The Tooele Transcript Bulletin has published Tooele County news since 1894. Here is a flashback of local front-page news from 25, 50, 75 and 100 years ago that occurred during the second week of September.
Sept. 10-12, 1996
The first nerve agent burn at the chemical weapons incinerator in Rush Valley was destroyed without incident Aug. 31.
The agent was burned in the “liquid agent incinerator.” As of Sept. 8, the Army had destroyed 660 M55 rockets, which contained 2,663 pounds of GB nerve agent, according to Tim Thomas, project manager for EG&G Defense Materials, Inc. (DMI).
EG&G is the contractor the Army hired to build and operate the $650 million chemical weapons incinerator.
Later in the week, supporters of a proposed multi-million dollar recreation center would have to wait for another week to see if they could garner county support.
The group had asked the county commission to authorize expansion of the recreation service district to include incorporated areas. Commissioners said they needed to consult the county’s recreation board before making a final decision.
“The recreation district is the best thing that has happened in this county,” said Tooele County Commission Chairman Teryl Hunsaker, “I’m not against a recreation center, but I don’t think we should expand the current recreation service district to get it.”
Sept. 7-10 , 1971
Fire destroyed the Koeven greenhouses located just north of Tooele City limits on North Main early Saturday morning.
Owner Joseph Koeven estimated the loss as exceeding $20,000. There was no fire insurance on the property. He is making plans to rebuild at least part of his greenhouses.
Cause of the fire was still a mystery as no electric motors were running and the gas heaters had been turned off, Mr. Koeven said.
The greenhouses were mostly empty except for some beds of tomatoes and some experimental beds of cantaloupe.
Later in the week, a turnaway crowd of young hunters attempted to enroll in the gun safety course being offered under the sponsorship of the Tooele County Wildlife Federation, reports Roy Garrard.
About 80 persons ranging in age from 12 years old to 22 signed up for the current course
Those who were 11 years old had to be turned away to await the next gun safety school because of the large number signing up.
Sept. 10-13, 1946
Tooele City’s so-called “2 mill hidden levy” on taxes was clarified by a statement from the Tooele City Council in regular session.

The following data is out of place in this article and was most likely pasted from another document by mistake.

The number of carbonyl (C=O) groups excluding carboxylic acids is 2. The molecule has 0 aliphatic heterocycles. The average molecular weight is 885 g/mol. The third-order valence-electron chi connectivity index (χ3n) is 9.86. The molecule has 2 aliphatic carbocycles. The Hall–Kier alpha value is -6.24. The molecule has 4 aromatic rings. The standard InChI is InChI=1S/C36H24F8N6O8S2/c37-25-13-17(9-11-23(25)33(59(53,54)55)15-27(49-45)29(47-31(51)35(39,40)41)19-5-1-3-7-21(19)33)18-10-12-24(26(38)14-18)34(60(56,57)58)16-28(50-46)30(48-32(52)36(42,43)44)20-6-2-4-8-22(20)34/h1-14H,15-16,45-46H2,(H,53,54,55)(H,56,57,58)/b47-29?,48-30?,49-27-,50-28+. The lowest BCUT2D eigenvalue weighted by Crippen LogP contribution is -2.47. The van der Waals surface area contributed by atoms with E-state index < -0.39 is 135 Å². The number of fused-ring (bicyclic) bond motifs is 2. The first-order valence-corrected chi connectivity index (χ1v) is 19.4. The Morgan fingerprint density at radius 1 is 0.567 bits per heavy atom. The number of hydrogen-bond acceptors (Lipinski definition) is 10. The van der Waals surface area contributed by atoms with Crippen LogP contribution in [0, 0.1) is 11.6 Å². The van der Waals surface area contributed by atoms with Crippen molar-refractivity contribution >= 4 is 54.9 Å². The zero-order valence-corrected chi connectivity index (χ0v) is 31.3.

Emergency permission was granted as a war measure by the legislature to permit cities in Utah to raise money in anticipation of expenditure for improvements.
Now, the City Council should let the taxpayers know just exactly, what may be expected from the expenditure of this money. About $85,000 was earmarked for the Memorial Recreation Center.
Later in the week, prospects looked good for approval of a 12-inch diameter water well to provide a supplementary water supply for the Tooele City Water System. The extra-deep well could be approved within 60 days, according to city leaders.
Official call for well drilling bids appeared in the Transcript-Bulletin, with the deadline for filing the bids as 6 p.m. Sept. 20. The city anticipates that the work would start within 30 days after the bid was let and be completed within 30 days after starting.
Sept. 9, 1921
The final pumping test on the deep well owned by Fredrickson Brothers at Vernon was made. Tests showed the waterflow 900 gallons per minute, or two second-feet of water forced from the well in a span of five hours.
A large crowd of men and women witnessed the demonstration and enjoyed the melons cooled in the fine cold water as it flowed from the well.
The crowd of local people, which included all of the inhabitants of Vernon and surrounding ranches, was enlarged by visitors from Logan, Salt Lake City, Grantsville, Erda, Tooele and Stockton. The flow of the well produced more water than the normal flow of Vernon Creek.
Sports Editor Mark Watson compiled this report